University of Iowa News Release
Nov. 30, 2004
Researchers Make Discovery In Semiconducting Polymers
A team of University of Iowa researchers has discovered that the electrical resistance of semiconducting polymer devices is unusually sensitive to magnetic fields. In addition, team members believe that a device of their design, an electrical resistor, has the potential to revolutionize the multibillion-dollar market for computer display screens, computer storage units and related items, according to an article published Nov. 30 in the "New Journal of Physics."
Markus Wohlgenannt, assistant professor in the UI College of Liberal Arts and Sciences Department of Physics and Astronomy, says that the device, for which the university has filed a patent, holds great promise.
"We have discovered what is, to the best of our knowledge, the most sensitive magnetoresistive (MR) device for the measurement of small magnetic fields at room temperature," he says. His colleagues include: physics and astronomy doctoral student Omer Mermer and Thomas Francis and G. Veeraraghavan, both graduate students in the UI College of Engineering Department of Electrical and Computer Engineering.
Wohlgenannt adds that the MR device is based on relatively novel kinds of materials, called organic semiconductors, used primarily in display applications and, in particular, organic light-emitting diodes (OLEDs). Commercial applications of MR devices include the vibrant research and development area of the magnetic storage of information, such as hard disks, magnetic tape, videotape and magnetic RAM.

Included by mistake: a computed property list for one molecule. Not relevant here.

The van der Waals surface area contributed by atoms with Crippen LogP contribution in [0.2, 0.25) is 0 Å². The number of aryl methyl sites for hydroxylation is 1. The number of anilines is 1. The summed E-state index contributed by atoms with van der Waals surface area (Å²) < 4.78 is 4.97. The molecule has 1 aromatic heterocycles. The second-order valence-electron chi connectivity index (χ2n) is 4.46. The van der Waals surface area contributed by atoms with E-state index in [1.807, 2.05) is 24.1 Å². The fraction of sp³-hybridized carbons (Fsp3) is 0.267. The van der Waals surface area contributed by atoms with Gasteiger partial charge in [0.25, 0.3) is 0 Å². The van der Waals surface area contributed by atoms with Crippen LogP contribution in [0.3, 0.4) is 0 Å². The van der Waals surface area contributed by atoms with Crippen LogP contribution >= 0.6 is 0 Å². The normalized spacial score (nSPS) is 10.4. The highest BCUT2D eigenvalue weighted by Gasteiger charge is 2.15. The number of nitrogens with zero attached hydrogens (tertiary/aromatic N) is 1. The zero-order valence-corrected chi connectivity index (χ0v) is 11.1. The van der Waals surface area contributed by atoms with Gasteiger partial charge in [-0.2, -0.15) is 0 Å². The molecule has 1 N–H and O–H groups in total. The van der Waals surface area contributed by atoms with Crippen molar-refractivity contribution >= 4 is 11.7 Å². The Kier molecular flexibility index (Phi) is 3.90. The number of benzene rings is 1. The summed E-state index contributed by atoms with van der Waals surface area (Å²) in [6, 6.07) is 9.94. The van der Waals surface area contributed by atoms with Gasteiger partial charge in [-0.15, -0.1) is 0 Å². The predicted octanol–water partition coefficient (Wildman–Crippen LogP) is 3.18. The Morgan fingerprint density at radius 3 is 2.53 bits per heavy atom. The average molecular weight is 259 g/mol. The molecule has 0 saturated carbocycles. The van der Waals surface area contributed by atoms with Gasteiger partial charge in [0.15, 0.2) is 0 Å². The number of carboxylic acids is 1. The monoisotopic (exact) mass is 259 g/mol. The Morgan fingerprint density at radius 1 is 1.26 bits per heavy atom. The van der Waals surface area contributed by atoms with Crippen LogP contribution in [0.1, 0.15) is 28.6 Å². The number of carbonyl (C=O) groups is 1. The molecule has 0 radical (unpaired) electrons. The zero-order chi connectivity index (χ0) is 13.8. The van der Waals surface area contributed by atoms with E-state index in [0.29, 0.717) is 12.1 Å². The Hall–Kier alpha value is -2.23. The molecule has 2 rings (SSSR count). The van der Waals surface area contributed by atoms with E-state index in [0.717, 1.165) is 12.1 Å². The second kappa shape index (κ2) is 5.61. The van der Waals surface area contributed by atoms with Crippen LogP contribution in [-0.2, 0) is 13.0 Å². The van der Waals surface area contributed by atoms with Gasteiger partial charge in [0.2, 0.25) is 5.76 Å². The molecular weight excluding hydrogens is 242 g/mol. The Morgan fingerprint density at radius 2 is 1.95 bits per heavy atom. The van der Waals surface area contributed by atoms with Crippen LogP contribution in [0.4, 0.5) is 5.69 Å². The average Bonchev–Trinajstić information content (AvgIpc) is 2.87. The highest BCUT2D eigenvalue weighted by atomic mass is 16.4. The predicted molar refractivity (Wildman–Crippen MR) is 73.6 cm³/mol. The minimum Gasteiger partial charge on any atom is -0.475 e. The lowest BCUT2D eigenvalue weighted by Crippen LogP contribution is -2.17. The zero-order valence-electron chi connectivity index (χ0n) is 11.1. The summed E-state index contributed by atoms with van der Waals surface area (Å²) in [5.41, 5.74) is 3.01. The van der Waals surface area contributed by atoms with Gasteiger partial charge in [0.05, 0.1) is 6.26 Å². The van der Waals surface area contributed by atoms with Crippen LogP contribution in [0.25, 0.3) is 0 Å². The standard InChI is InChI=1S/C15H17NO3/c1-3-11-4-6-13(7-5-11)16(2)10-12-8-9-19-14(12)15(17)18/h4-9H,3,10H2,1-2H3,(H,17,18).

"Most previously known MR effects, such as classical magnetoresistance, are too small for practical application, but the MR effect we have discovered in plastics is about 10 percent and among the largest known to date," Francis says.
"The polymer devices we describe can be manufactured cheaply on flexible substrates, such as plastics, and are transparent and light-weight. Our MR devices are compatible with the processing techniques likely to be used in the next generation of flat panel computer screens (e.g. OLED screens). Therefore the MR sensors may be easily integrated into the displays to allow for added functionalities, such as touch-screen capability. The user would be able to interact with the screen through the use of a magnetic pen. Other possible device applications include magnetic random access memory and multi-read head hard disk drives. The fact that our MR devices are cheap to manufacture opens up applications in areas such as disposable products and toys," Wohlgenannt says.
"The Physics and engineering of MR devices is under intense investigation in industry, national laboratories, and universities, and the devices represent a $150 billion per year market, including $50 billion per year for non-tape-based magnetic storage," he says. "Commercial applications of OLEDs include a wide variety of products in the area of lighting and display industry. According to the U.S. Department of Energy, the two technologies which hold the most promise for application to general illumination are LEDs and OLEDs.
"Our discovery is very intriguing from a scientific point of view. Most other MR sensors are made from magnetic materials like iron. Our devices do not contain any magnetic materials. The effect is therefore related to the peculiar mode of charge transport in organic semiconductors, a field that still relatively little is known about. We feel that if we find an explanation for this effect, this will lead to a breakthrough in the scientific understanding of organic semiconductors," Wohlgenannt says.
The article in the journal -- New J. Phys. 6 (2004) 185 -- can be found online at http://stacks.iop.org/1367-2630/6/185.
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